So is this ‘the most horrifying ad’ ever made? The new advert by St John ambulance is entitled Helpless. In just two minutes we witness various scenes from the life of a man diagnosed with cancer. The advert is shot beautifully in muted colours and the accompanying music lends further pathos to difficult and sensitive moments (as he shares the terrible news with his wife, says goodbye to his daughter, loses his hair, undergoes chemotherapy). But perhaps contrary to expectations we then see the same man move through treatment, regain his strength and resume his life (conveyed by a shot of him in the pub laughing with a mate). However the story of redemption takes a shocking twist when in the final scenes he begins to choke on a burger at a celebratory barbecue. His friends and family watch helplessly as this man who has overcome what many of us most fear – cancer – gasps for breath and fades out of consciousness. We then see the strapline appear “First aid could help prevent up to 140,000 deaths every year. The same number of people that die from cancer.” Viewers are encouraged to ‘be the difference’ and to text a helpline for advice and a free pocket guide on learning first aid including: choking; heart attack; severe bleeding; helping an unconscious person who is breathing; and one who is not breathing. So why do so many charities rely on shock tactics or negative imagery to promote their brand? Are these ads actually conveying accurate health information?

This particular campaign was developed after research conducted by St John Ambulance showed that people overestimated how many people die of cancer than lack of first aid (according to the charity by four times). Sue Killen, St John Ambulance Chief Executive, is quoted as saying

In situations where first aid could help save a life we don’t have to feel helpless, because learning life saving skills is so simple. That’s why it’s so concerning that fewer than 1 in 5 of us knows even basic first aid. This has got to change if we are to stop up to 140,000 lives from being needlessly lost each year.

There are several interesting points about this advert. Firstly there is little doubt that it is effective in grabbing your attention and it would not be surprising if it garnered some awards for the creators BBH London. The strong narrative structure works to draw the viewer in very quickly to this distressing scenario and uses skilful editing. This was also used effectively in the memorable 2010 advertisement for John Lewis which captured the life of one woman from birth to old age (though not death) and was accompanied by a reworking of Billy Joel’s ‘Always a Woman’ (rereleased on iTunes to take advantage of enormous public interest). This advertisement was noted for provoking an intensely emotional response in audiences (presumably with resultant increase in sales for the store).

However with ‘Helpless’ we are not watching an advert designed to sell a commercial product. This is a charity attempting to modify public behaviour and increase awareness. As we know from other health advertising audiences are fickle and these are difficult goals to achieve. As noted earlier it has already been dubbed “horrifying’ and notably “hard hitting”. But if we look more closely at the statistics used to drive home the message then what appears to be a simple story becomes arguably more complex. Indeed the statistics used by the charity have been challenged and the organisation has been asked to fully clarify their claim that as many as 140,000 lives could be saved by using first aid. Let’s not forget that all advertisements must adhere to the Advertising Standards Code which requires statistical evidence to be ‘objectively substantiated’.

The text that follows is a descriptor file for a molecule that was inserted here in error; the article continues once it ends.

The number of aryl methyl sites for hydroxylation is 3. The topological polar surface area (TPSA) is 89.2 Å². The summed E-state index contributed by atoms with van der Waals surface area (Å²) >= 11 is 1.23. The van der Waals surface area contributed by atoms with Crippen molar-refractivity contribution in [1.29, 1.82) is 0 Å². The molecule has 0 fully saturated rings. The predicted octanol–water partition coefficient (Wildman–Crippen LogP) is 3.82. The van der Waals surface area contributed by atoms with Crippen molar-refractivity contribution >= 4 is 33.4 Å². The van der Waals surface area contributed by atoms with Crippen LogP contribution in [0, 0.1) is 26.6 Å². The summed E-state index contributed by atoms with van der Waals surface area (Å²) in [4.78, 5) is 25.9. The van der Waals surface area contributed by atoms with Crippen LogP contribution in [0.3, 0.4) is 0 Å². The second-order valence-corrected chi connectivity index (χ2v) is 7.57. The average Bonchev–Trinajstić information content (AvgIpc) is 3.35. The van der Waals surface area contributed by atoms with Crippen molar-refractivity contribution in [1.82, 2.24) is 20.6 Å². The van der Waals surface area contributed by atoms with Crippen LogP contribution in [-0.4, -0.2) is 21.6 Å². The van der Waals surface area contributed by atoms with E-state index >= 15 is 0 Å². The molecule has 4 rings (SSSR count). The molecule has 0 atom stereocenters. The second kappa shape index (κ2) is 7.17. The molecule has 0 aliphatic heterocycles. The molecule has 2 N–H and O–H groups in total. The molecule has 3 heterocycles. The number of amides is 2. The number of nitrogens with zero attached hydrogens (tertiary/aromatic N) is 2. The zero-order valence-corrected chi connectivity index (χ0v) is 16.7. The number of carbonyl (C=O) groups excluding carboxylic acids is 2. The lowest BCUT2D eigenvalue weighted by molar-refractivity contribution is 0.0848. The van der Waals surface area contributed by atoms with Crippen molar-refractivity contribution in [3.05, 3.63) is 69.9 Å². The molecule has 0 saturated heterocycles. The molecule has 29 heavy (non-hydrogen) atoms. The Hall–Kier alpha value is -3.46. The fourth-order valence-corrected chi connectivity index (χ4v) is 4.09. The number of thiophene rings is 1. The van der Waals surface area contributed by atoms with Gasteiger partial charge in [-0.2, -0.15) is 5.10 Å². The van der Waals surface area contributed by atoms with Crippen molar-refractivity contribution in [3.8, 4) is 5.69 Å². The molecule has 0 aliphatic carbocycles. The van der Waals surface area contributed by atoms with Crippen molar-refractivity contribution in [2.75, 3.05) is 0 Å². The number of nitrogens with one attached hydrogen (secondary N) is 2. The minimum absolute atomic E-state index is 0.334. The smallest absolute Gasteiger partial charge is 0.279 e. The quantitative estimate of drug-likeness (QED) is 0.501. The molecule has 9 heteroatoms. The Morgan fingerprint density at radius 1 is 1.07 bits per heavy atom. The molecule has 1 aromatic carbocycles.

It is too early to say whether or not this advert will actually make any impact on the numbers of people actively seeking training in first aid.  Additionally we still don’t know that a large increase in those trained would lead to a significant decrease in deaths. These are questions that require long term quantitative research, however in the meantime St John Ambulance are featuring in online forums and media outlets and generating a buzz of publicity that most charities with limited funds will envy. Clearly this interest has been helped by initially screening the advert during the first episode of the new series of Downton Abbey (ITV) and thus gaining around 9 million viewers (and the attention of many media journalists).

There is a broader concern here though. As various charities and organisations in the health and social care field must jostle for positioning (and funding), campaigns such as these – controversial ones – do generate considerable public reaction (for example the campaign for British Heart Foundation that depicted a young woman drinking cooking oil). The Advertising Standards Agency recently published a report on public perceptions of advertising and found that charity advertisements were the cause of considerable concern though there was an understanding that shock messages can help mobilise action for deserving causes. Other campaigners have turned their back on negative shock campaigns believing these to demean those they are trying to represent and to contribute ultimately to ‘compassion fatigue’. It seems that we are living in an era where the voluntary sector is expected to take up the slack created by government cuts and this intense pressure may help to explain why so many health and social care organisations pursue campaigns involving temporary shock value. It may appear surprising that charitable organisations ‘turn most readily to shock advertising’ but in the current climate this is unlikely to change.